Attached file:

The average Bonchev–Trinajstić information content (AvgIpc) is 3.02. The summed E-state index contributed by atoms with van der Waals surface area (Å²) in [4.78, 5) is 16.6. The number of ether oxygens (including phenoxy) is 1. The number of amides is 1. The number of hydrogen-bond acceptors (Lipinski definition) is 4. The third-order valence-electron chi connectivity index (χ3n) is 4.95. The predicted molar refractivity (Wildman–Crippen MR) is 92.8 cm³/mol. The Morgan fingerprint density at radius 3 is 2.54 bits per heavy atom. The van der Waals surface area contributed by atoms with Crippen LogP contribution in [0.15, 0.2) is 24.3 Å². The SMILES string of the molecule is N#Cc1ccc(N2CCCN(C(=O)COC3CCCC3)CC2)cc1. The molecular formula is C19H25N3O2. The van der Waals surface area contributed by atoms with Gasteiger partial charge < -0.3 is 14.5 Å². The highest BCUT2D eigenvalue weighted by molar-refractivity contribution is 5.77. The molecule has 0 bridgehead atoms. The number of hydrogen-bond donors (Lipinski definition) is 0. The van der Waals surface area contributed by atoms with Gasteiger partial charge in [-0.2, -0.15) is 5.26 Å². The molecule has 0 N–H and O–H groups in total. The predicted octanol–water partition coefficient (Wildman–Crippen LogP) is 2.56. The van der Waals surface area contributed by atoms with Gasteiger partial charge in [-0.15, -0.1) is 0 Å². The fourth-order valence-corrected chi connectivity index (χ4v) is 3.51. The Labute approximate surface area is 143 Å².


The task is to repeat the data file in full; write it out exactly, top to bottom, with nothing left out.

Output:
The average Bonchev–Trinajstić information content (AvgIpc) is 3.02. The summed E-state index contributed by atoms with van der Waals surface area (Å²) in [4.78, 5) is 16.6. The number of ether oxygens (including phenoxy) is 1. The number of amides is 1. The number of hydrogen-bond acceptors (Lipinski definition) is 4. The third-order valence-electron chi connectivity index (χ3n) is 4.95. The predicted molar refractivity (Wildman–Crippen MR) is 92.8 cm³/mol. The Morgan fingerprint density at radius 3 is 2.54 bits per heavy atom. The van der Waals surface area contributed by atoms with Crippen LogP contribution in [0.15, 0.2) is 24.3 Å². The SMILES string of the molecule is N#Cc1ccc(N2CCCN(C(=O)COC3CCCC3)CC2)cc1. The molecular formula is C19H25N3O2. The van der Waals surface area contributed by atoms with Gasteiger partial charge < -0.3 is 14.5 Å². The highest BCUT2D eigenvalue weighted by molar-refractivity contribution is 5.77. The molecule has 0 bridgehead atoms. The number of hydrogen-bond donors (Lipinski definition) is 0. The van der Waals surface area contributed by atoms with Gasteiger partial charge in [-0.2, -0.15) is 5.26 Å². The molecule has 0 N–H and O–H groups in total. The predicted octanol–water partition coefficient (Wildman–Crippen LogP) is 2.56. The van der Waals surface area contributed by atoms with Gasteiger partial charge in [-0.15, -0.1) is 0 Å². The fourth-order valence-corrected chi connectivity index (χ4v) is 3.51. The Labute approximate surface area is 143 Å².